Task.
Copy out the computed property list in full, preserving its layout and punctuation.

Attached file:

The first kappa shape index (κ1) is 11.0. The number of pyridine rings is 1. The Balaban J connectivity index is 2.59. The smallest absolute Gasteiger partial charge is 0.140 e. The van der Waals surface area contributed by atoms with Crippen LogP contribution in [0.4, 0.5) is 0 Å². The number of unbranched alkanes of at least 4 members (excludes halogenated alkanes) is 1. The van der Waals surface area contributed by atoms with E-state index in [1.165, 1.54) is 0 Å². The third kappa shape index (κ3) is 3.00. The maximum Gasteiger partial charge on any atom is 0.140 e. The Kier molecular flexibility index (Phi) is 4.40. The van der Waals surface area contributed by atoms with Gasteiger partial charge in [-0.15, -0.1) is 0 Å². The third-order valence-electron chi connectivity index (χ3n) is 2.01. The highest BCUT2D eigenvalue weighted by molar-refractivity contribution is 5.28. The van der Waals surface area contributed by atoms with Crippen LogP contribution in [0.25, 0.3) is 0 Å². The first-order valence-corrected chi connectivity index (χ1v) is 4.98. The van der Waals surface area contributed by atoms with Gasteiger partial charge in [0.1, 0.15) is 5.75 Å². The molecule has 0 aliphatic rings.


The first kappa shape index (κ1) is 11.0. The number of pyridine rings is 1. The Balaban J connectivity index is 2.59. The smallest absolute Gasteiger partial charge is 0.140 e. The van der Waals surface area contributed by atoms with Crippen LogP contribution in [0.4, 0.5) is 0 Å². The number of unbranched alkanes of at least 4 members (excludes halogenated alkanes) is 1. The van der Waals surface area contributed by atoms with E-state index in [1.165, 1.54) is 0 Å². The third kappa shape index (κ3) is 3.00. The maximum Gasteiger partial charge on any atom is 0.140 e. The Kier molecular flexibility index (Phi) is 4.40. The van der Waals surface area contributed by atoms with Gasteiger partial charge in [-0.15, -0.1) is 0 Å². The third-order valence-electron chi connectivity index (χ3n) is 2.01. The highest BCUT2D eigenvalue weighted by molar-refractivity contribution is 5.28. The van der Waals surface area contributed by atoms with Crippen LogP contribution in [0.25, 0.3) is 0 Å². The first-order valence-corrected chi connectivity index (χ1v) is 4.98. The van der Waals surface area contributed by atoms with Gasteiger partial charge in [0.1, 0.15) is 5.75 Å². The molecule has 0 aliphatic rings.